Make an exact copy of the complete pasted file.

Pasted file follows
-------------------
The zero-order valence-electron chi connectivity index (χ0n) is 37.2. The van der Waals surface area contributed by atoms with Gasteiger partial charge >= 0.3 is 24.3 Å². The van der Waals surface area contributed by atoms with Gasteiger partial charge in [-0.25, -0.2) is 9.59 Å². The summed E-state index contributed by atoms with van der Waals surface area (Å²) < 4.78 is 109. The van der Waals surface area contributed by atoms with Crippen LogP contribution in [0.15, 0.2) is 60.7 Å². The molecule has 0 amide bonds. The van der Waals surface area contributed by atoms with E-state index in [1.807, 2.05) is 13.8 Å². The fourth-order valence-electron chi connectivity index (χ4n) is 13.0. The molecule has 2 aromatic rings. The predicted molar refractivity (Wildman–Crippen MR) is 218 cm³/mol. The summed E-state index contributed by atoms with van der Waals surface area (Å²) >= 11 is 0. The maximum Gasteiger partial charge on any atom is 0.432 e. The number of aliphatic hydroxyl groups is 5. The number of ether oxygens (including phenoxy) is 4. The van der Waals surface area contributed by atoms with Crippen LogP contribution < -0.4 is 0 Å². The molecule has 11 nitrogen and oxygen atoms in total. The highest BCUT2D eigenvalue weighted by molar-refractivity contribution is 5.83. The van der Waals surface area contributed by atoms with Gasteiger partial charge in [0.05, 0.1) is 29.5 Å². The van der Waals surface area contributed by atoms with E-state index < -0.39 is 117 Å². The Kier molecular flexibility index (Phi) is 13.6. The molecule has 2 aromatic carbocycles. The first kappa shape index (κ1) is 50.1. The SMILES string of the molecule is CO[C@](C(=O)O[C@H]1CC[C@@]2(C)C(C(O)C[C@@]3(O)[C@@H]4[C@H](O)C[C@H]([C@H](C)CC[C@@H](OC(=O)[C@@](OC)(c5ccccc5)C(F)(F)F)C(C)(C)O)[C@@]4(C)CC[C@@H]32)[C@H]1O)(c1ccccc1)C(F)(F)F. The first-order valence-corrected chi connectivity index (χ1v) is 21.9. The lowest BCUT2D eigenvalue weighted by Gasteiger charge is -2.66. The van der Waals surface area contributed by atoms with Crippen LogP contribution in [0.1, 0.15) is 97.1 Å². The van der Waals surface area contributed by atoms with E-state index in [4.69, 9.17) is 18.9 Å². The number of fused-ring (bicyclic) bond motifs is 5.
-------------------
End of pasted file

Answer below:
The zero-order valence-electron chi connectivity index (χ0n) is 37.2. The van der Waals surface area contributed by atoms with Gasteiger partial charge >= 0.3 is 24.3 Å². The van der Waals surface area contributed by atoms with Gasteiger partial charge in [-0.25, -0.2) is 9.59 Å². The summed E-state index contributed by atoms with van der Waals surface area (Å²) < 4.78 is 109. The van der Waals surface area contributed by atoms with Crippen LogP contribution in [0.15, 0.2) is 60.7 Å². The molecule has 0 amide bonds. The van der Waals surface area contributed by atoms with E-state index in [1.807, 2.05) is 13.8 Å². The fourth-order valence-electron chi connectivity index (χ4n) is 13.0. The molecule has 2 aromatic rings. The predicted molar refractivity (Wildman–Crippen MR) is 218 cm³/mol. The summed E-state index contributed by atoms with van der Waals surface area (Å²) >= 11 is 0. The maximum Gasteiger partial charge on any atom is 0.432 e. The number of aliphatic hydroxyl groups is 5. The number of ether oxygens (including phenoxy) is 4. The van der Waals surface area contributed by atoms with Crippen LogP contribution < -0.4 is 0 Å². The molecule has 11 nitrogen and oxygen atoms in total. The highest BCUT2D eigenvalue weighted by molar-refractivity contribution is 5.83. The van der Waals surface area contributed by atoms with Gasteiger partial charge in [0.05, 0.1) is 29.5 Å². The van der Waals surface area contributed by atoms with E-state index < -0.39 is 117 Å². The Kier molecular flexibility index (Phi) is 13.6. The molecule has 2 aromatic carbocycles. The first kappa shape index (κ1) is 50.1. The SMILES string of the molecule is CO[C@](C(=O)O[C@H]1CC[C@@]2(C)C(C(O)C[C@@]3(O)[C@@H]4[C@H](O)C[C@H]([C@H](C)CC[C@@H](OC(=O)[C@@](OC)(c5ccccc5)C(F)(F)F)C(C)(C)O)[C@@]4(C)CC[C@@H]32)[C@H]1O)(c1ccccc1)C(F)(F)F. The first-order valence-corrected chi connectivity index (χ1v) is 21.9. The lowest BCUT2D eigenvalue weighted by Gasteiger charge is -2.66. The van der Waals surface area contributed by atoms with Crippen LogP contribution in [0.1, 0.15) is 97.1 Å². The van der Waals surface area contributed by atoms with E-state index in [4.69, 9.17) is 18.9 Å². The number of fused-ring (bicyclic) bond motifs is 5.